The AIDS Orphans of South Africa
Landman, Carol, Contemporary Review
IN the ancient Middle East stood a towering metal statue of the god Molech, the abomination of Ammon. A fire glowed in its belly, its greedy red hot arms and hands outstretched to receive the innocent children being sacrificed to it by ignorant superstitious parents.
In South Africa toady, while the ANC government of Tabo Mabeki has been fighting tooth and nail to withhold the supply of anti-retroviral drugs to its people, even in the face of a high court order, at least 600 000 children have been left orphaned by the relentless scourge of HIV/AIDS sweeping through the country leaving a trail of death and destruction in its wake. Recently Nelson Mandela admitted that three young members of his family had died from Aids.
Aids awareness and education campaigns are failing among the larger community where primitive traditional beliefs and superstitions predominate resulting in harmful behavioural choices. Add apathy, illiteracy, drunkenness and rape under the banner of grinding poverty, and, there is a fertile breeding ground for more orphans, some already doomed by the HIV positive killer. By the year 2010 the number of these orphans is expected to have increased to two million per year.
What happens to these vast numbers of children most of whom already live in miserable poverty? Well, a government Foster Care Grant of R410 per capita, per month is in existence. But the powers that be have a hectic schedule which includes appealing against high court judgements compelling them (the government) to make anti-retroviral drugs available to pregnant mothers and babies, disagreeing with world medical science experts, telling the rest of the world to mind their own business and trying to ignore any offers of free medication.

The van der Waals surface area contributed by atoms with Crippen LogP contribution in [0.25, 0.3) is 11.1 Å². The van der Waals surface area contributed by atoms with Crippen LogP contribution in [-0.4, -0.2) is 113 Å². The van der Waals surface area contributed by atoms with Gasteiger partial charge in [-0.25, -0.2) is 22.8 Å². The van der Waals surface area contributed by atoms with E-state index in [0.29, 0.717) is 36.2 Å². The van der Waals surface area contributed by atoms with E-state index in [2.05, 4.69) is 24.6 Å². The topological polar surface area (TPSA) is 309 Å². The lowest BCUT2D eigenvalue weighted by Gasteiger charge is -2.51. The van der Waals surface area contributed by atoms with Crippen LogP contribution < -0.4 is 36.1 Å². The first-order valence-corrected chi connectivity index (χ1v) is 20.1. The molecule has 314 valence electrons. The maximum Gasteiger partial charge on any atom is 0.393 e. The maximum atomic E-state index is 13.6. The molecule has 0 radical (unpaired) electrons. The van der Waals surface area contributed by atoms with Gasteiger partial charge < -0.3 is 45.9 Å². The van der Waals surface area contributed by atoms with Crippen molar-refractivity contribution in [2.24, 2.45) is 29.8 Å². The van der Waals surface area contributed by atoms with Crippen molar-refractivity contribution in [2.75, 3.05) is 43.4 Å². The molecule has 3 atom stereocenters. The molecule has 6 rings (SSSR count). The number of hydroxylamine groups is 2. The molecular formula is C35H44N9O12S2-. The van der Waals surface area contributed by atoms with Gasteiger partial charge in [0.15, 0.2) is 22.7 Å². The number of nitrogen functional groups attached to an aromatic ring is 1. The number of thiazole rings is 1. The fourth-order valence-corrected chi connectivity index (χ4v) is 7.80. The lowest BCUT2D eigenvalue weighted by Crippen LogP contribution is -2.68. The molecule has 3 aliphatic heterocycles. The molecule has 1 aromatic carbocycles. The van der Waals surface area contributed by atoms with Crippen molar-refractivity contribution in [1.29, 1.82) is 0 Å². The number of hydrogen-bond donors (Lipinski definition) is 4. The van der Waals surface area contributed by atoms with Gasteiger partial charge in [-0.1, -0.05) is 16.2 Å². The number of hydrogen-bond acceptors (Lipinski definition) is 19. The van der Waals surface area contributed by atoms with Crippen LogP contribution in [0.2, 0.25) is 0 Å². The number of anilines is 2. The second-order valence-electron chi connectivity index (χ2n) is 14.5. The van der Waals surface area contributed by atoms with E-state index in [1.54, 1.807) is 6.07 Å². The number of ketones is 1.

Then they change their minds and do nothing. Further, the usual infighting with opposition parties, extensive travel programmes, the recent 'Earth Summit' and the African Renaissance all take precedence (see Contemporary Review, June 2002, p. 344). Hence there is no time left to address the foster grant issue. Most children wait up to two years. Not all are HIV positive.
On the up side (if there be one), the black community of South Africa have a tradition known as Ubuntu, a type of sacrificial giving or showing kindness to others. This means that the closest relatives or even neighbours see to the children's basic needs as far as they are able. Sadly, due to abject poverty, without the grant monies the foster families find it increasingly difficult to eke out a decent existence.
Often living in a two-roomed shack with no running water and no toilet, as do the children, the carers are not exactly in a position to add to their household, so 13 and 14 year old siblings often end up playing parents to the younger ones.
Several Non-Governmental Organisations (NGOs) have formed specifically to address this problem and they work hand in glove with local social services and the hospices, whose work has proved invaluable. Together these organisations assist the already overloaded social workers to monitor the situation and are pro-active in trying to speed up the foster care grant process. They work tirelessly to have the youngest survivors placed into loving environments. Further, they assist with feeding schemes, education and schooling requirements, emotional support and ongoing AIDS education campaigns. From time to time members of the private sector become actively involved. Yet all this hard work is but a drop in the ocean. Input from the corporate world, wherein lies untapped financial support, is sorely lacking in the struggling communities. The country's leaders, meanwhile, appear to have a different agenda.
While much is being done by a few, the youngsters who survive their AIDS victim parents without having been identified and included in the outreach programmes are exposed to all kinds of traumata. …